transmitter means coupled to said second controllable signal generator for transmitting said station synchronizing signals to the repeater;

a third signal generator coupled to said first controllable signal generator and responsive to signals developed thereby corresponding in time to the stations time slot for generating station reference signals identical to said station synchronizing signals;

second comparison means coupled to the output of said third signal generator and to the output of said receiving means for comparing said station synchronizing signal received from the repeater with said station reference signals and developing an error signal in response to differences in time therebetween; and

means for coupling said second comparison means to said second controllable signal generator to apply said error signal thereto to synchronize said station synchronizing signals received from the repeater with said station reference signals.

2. In a time division multiplex communication system having a plurality of stations served by a common repeater which transmits repeater synchronizing signals identifiable therewith, wherein the stations are to transmit such that their message transmissions arrive at the repeater in a preselected order and with no overlap, and wherein relative motion between the repeater and the stations can occur, each station comprising the combination of:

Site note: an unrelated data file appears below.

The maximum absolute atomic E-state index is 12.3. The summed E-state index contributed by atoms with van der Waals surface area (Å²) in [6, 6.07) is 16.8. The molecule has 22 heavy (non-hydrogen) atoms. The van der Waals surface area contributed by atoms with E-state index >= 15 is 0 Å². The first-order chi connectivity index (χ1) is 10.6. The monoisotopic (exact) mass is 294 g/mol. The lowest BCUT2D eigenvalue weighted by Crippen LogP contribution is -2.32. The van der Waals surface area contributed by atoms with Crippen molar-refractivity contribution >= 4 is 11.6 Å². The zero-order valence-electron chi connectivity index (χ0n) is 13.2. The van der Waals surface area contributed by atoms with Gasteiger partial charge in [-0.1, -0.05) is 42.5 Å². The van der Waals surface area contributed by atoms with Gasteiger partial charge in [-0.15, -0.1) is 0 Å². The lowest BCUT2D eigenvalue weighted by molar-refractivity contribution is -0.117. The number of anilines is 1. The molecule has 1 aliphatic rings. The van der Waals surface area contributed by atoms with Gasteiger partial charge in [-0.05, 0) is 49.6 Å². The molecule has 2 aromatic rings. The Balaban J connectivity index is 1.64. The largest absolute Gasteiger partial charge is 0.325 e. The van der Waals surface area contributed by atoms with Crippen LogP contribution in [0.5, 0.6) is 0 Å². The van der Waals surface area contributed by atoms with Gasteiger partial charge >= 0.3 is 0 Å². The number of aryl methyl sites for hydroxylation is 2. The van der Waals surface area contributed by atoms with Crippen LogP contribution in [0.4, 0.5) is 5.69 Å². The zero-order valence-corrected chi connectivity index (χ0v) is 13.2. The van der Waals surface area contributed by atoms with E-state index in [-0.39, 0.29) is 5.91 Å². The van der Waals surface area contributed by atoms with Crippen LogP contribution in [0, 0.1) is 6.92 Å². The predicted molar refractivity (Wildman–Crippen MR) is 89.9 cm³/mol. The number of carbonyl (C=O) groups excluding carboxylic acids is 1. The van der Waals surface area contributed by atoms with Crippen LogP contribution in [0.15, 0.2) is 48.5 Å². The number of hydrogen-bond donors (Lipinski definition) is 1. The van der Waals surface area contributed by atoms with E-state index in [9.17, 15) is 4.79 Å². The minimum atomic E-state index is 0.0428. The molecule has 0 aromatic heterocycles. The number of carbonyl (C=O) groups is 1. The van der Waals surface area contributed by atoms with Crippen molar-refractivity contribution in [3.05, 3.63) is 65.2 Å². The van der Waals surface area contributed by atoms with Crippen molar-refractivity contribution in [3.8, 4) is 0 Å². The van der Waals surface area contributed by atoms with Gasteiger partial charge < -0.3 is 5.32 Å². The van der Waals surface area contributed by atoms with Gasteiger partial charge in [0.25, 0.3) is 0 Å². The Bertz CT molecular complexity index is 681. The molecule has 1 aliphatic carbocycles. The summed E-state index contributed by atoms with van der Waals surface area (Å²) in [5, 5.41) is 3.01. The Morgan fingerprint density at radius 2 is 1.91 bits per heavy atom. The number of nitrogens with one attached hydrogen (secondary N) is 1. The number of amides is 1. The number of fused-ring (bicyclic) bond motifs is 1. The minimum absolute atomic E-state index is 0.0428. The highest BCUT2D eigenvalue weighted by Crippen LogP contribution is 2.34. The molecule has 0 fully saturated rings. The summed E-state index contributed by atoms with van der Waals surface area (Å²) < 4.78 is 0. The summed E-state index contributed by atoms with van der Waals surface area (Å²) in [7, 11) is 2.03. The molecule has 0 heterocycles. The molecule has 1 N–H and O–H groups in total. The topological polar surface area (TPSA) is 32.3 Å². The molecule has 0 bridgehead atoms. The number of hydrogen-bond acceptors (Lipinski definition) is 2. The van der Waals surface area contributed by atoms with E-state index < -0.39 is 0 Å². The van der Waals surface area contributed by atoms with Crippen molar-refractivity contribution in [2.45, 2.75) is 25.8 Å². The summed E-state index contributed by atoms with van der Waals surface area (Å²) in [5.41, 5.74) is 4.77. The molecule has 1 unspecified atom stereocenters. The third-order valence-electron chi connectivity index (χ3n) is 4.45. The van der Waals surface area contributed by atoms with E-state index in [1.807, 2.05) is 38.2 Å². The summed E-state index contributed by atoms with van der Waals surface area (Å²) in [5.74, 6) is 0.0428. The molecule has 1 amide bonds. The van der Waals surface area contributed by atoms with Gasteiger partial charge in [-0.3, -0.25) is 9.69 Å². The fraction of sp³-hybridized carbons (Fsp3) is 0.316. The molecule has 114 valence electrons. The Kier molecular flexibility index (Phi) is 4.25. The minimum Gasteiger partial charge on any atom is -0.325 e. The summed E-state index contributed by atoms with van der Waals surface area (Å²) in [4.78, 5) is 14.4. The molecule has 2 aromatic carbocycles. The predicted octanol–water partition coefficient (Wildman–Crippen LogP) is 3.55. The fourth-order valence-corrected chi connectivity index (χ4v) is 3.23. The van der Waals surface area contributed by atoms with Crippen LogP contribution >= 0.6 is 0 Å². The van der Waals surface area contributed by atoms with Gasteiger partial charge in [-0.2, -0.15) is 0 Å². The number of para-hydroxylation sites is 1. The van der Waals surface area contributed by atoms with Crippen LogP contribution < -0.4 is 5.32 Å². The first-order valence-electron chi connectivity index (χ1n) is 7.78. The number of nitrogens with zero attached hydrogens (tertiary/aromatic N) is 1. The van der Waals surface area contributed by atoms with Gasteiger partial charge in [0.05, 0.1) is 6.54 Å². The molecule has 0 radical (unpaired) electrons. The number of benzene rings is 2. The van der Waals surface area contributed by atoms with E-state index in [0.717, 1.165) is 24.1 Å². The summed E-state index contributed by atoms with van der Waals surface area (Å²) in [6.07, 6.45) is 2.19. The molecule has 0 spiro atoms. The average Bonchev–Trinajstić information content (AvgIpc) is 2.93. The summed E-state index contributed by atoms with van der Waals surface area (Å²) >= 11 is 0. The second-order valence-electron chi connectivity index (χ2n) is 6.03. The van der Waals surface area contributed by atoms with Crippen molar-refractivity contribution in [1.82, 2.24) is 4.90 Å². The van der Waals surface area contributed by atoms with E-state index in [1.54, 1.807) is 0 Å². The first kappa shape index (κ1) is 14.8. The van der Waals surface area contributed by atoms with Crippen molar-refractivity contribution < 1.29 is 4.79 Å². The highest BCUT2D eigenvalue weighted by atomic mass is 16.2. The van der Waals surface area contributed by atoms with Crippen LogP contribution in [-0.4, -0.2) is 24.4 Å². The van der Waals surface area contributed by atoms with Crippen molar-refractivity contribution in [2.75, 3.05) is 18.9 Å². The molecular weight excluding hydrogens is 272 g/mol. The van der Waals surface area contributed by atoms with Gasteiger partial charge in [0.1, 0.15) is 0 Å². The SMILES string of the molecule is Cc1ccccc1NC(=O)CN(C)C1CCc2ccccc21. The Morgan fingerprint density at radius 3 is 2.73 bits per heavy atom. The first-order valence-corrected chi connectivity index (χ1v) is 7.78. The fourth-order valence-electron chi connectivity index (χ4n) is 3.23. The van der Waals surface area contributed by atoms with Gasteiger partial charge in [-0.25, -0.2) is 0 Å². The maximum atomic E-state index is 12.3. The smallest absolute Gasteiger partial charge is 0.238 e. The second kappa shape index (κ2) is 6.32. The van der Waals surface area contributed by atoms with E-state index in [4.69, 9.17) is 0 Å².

a controllable oscillator;

first counter means coupled to the output of said oscillator for providing a first pulse at the frame rate and displaced in time by one frame period;

a first signal generator coupled to the output of said first counter means and responsive to said first pulse to generate repeater reference signals identical to the repeater synchronizing signals transmitted from the repeater;

receiving means for receiving signals transmitted from the repeater, including the repeater synchronizing signals;

first comparison means coupled to said first signal generator and to said receiving means for comparing the repeater synchronizing signals received from the repeater with said repeater reference signals and developing an error signal in response to differences in timing therebetween;